Genomic Variation in Seven Khoe-San Groups Reveals Adaptation and Complex African History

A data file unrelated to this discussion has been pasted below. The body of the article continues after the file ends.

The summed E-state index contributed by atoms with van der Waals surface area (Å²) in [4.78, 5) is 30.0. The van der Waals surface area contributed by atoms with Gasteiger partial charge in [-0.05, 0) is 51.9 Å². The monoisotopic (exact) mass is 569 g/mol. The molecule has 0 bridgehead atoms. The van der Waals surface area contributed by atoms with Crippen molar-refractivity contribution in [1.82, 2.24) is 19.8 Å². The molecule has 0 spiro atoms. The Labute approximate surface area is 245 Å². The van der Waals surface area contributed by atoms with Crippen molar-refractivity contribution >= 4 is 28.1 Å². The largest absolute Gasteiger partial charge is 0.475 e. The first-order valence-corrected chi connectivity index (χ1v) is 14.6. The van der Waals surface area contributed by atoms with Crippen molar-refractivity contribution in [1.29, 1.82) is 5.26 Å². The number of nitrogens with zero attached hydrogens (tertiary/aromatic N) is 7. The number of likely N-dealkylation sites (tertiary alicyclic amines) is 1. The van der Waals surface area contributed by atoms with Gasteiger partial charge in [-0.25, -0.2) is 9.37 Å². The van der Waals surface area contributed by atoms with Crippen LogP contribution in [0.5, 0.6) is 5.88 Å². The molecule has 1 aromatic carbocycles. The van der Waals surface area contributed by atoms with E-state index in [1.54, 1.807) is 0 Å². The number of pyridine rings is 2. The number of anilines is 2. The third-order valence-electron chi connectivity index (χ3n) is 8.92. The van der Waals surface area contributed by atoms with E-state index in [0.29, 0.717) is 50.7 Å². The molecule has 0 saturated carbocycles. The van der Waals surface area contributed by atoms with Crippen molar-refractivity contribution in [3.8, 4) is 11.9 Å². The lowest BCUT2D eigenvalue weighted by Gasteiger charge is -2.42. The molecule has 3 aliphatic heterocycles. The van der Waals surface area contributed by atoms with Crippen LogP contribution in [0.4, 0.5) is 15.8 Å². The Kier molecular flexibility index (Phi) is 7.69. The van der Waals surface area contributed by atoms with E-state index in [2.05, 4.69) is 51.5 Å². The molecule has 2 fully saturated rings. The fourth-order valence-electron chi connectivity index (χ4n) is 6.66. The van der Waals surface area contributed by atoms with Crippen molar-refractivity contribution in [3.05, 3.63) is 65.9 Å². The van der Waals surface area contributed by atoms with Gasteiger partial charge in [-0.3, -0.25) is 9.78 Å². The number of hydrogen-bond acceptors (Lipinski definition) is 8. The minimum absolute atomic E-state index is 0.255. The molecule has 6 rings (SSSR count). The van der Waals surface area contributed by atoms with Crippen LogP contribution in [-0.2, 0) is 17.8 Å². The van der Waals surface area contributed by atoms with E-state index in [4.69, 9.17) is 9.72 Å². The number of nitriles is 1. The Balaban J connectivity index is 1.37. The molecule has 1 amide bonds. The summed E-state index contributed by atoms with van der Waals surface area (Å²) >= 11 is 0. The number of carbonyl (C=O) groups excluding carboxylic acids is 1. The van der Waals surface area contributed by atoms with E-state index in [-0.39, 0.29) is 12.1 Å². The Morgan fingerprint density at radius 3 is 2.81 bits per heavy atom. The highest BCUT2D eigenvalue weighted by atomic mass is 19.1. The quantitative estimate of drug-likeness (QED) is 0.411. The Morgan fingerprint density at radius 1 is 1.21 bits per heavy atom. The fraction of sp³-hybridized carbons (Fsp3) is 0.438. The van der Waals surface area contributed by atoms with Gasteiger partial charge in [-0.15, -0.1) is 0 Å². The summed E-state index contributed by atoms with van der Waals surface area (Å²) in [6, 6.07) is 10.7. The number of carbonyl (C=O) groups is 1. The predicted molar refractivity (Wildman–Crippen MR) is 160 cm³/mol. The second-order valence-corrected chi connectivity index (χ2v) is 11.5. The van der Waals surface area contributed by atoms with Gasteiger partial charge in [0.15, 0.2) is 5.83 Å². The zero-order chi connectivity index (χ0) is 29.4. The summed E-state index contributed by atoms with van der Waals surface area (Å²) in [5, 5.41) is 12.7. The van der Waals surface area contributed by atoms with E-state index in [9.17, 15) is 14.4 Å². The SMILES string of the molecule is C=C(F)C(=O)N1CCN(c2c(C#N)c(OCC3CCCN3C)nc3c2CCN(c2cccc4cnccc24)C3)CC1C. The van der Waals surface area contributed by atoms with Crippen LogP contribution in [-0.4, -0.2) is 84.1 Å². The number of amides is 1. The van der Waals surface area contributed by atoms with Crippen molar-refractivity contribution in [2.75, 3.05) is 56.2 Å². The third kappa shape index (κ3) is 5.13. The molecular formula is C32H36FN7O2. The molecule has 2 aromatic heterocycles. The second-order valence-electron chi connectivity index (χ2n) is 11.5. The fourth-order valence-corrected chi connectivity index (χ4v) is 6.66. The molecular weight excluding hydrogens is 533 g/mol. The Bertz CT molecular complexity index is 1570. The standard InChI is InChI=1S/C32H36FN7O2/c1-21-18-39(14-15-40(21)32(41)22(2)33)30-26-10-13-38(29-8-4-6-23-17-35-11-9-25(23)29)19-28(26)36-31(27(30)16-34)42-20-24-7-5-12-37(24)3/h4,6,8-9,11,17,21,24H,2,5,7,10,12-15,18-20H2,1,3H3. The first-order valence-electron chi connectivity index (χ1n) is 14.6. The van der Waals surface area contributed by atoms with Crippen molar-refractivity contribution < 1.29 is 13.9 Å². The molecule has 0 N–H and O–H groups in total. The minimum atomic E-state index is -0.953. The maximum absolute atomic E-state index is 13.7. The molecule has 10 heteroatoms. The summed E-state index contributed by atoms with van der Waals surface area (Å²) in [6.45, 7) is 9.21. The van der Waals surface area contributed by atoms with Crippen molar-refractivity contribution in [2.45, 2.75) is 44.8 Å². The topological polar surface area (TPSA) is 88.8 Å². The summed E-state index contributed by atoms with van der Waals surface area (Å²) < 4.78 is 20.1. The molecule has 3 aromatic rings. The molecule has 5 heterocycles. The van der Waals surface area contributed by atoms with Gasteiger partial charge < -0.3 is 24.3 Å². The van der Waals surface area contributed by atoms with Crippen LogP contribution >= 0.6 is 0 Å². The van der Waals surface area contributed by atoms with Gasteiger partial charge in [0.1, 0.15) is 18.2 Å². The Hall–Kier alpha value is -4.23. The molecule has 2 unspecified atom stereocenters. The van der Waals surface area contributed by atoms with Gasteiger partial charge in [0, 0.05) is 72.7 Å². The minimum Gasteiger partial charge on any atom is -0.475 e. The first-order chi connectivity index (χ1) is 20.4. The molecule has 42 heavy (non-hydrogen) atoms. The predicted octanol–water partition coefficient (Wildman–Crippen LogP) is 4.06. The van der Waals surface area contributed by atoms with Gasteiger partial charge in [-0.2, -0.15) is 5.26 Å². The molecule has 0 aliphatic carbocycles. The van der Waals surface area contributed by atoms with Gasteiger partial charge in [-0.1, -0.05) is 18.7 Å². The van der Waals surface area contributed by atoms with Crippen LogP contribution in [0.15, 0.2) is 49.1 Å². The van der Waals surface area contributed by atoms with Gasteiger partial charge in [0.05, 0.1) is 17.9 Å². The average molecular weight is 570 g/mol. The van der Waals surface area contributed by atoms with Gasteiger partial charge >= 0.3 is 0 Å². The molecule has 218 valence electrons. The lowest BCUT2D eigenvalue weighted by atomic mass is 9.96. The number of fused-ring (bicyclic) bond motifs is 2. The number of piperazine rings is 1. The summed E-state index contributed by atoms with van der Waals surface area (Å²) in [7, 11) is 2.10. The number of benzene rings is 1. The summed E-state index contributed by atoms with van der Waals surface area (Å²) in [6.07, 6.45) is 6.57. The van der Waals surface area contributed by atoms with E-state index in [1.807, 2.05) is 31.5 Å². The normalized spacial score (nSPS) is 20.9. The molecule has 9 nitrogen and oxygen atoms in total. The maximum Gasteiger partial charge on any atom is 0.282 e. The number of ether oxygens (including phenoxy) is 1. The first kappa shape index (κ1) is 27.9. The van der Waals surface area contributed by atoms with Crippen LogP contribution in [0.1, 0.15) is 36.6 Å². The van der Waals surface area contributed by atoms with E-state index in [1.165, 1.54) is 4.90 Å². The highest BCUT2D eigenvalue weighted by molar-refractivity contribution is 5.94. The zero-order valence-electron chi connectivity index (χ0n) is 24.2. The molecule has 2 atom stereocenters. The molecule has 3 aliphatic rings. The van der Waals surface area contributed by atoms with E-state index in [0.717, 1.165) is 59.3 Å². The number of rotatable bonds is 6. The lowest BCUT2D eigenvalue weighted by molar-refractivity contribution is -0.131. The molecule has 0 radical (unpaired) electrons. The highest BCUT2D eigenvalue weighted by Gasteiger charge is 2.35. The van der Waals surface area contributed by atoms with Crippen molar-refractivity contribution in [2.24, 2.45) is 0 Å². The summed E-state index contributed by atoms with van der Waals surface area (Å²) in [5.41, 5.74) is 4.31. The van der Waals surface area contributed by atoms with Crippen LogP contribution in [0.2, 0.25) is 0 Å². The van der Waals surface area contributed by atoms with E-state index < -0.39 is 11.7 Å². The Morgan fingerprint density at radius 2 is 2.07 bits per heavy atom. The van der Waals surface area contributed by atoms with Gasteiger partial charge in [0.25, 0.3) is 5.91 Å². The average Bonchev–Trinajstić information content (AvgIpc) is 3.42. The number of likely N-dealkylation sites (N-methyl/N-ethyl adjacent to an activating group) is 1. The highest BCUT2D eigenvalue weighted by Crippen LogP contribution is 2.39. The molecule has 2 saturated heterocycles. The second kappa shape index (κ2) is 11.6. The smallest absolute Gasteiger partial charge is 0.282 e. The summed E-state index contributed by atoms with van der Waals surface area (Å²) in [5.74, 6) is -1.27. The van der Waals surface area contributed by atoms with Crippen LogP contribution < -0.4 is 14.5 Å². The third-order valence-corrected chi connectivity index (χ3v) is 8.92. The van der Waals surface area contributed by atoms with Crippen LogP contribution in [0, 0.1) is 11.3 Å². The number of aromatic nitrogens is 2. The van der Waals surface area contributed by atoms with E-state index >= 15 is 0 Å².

The history of click-speaking Khoe-San, and African populations in general, remains poorly understood. We genotyped ∼2.3 million single-nucleotide polymorphisms in 220 southern Africans and found that the Khoe-San diverged from other populations ≥100,000 years ago, but population structure within the Khoe-San dated back to about 35,000 years ago. Genetic variation in various sub-Saharan populations did not localize the origin of modern humans to a single geographic region within Africa; instead, it indicated a history of admixture and stratification. We found evidence of adaptation targeting muscle function and immune response; potential adaptive introgression of protection from ultraviolet light; and selection predating modern human diversification, involving skeletal and neurological development. These new findings illustrate the importance of African genomic diversity in understanding human evolutionary history.